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Sea of Thieves launches a new era in development with The Hungering Deep

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Sea of Thieves has launched, been polished, and has set a course for a rich future of content

An unaware ship floats over a mysterious sea beast Rare / Microsoft

The Hungering Deep is the first new major content addition to Sea of Thieves, and it’s a direct response to many of the criticisms and complaints the developers fielded from the base game. The new campaign, set of cosmetics and AI threat is more than just an event; the new mechanics represent Rare’s decision to hand the tools to the players and allow them to remain the main characters in a chaotic world of player choice.

Sea of Thieves’ first expansion pack is meant to build upon the successful elements of the game so far. The campaign, given to players by the hideously unlucky pirate “Merry” Merrick, will have players solving puzzles and working together to solve what, exactly, lies in the deep. The campaign, and its accompanying cosmetics, will be limited time, as its meant to reward players for being there at launch and give them a tour of the new content with style.

The cosmetics may be fleeting, but the game’s new tools will last forever, and Rare is looking forward to seeing how players react to having these new mechanics to antagonize (or ally with) other players.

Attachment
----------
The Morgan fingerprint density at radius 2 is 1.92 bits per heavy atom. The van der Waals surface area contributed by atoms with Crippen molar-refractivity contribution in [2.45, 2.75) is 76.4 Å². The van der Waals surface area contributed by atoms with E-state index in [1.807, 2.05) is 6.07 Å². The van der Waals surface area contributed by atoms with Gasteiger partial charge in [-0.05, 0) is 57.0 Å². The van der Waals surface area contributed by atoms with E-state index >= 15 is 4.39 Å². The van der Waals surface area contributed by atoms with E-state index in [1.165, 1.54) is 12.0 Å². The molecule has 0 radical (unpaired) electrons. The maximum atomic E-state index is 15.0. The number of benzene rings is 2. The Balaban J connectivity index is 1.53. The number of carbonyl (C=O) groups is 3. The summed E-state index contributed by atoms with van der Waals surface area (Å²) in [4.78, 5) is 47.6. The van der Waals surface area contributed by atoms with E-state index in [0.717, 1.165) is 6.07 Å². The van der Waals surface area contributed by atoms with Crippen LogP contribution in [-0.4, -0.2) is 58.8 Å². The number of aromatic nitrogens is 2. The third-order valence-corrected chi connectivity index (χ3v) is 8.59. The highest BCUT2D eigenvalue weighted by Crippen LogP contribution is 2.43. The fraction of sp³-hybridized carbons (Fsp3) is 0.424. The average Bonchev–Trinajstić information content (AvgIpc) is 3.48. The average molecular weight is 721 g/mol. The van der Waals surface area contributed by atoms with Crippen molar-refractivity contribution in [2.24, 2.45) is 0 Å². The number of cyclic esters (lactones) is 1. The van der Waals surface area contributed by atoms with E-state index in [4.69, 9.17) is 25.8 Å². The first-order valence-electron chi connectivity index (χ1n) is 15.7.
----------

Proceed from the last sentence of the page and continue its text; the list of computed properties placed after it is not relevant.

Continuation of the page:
EVE, DayZ, and... Sea of Thieves

The developers of Sea of Thieves didn’t start with the idea of eye-patches and peg legs. Instead, they looked to games like DayZ and EVE Online, games that put players in a world and generated endless stories based off their interactions. One video in particular stood out to the developers: DayZ’s Gentleman Bandit, a man who holds up fellow players ... and gently takes one or two items, then lets them go on their way. The Gentleman Bandit got no reward for his behavior, no in-game reputation change, but he did create an excellent story.

“We were so inspired by what we called shared world gaming,” Joe Neate, the Executive Producer on Sea of Thieves tells Polygon. “When players were given a world and a set of tools, and stories just came out of that theme. DayZ was a really harsh game. We thought there was an opportunity with that kind of spirit that encouraged those kind of encounters, with a lower barrier of entry.”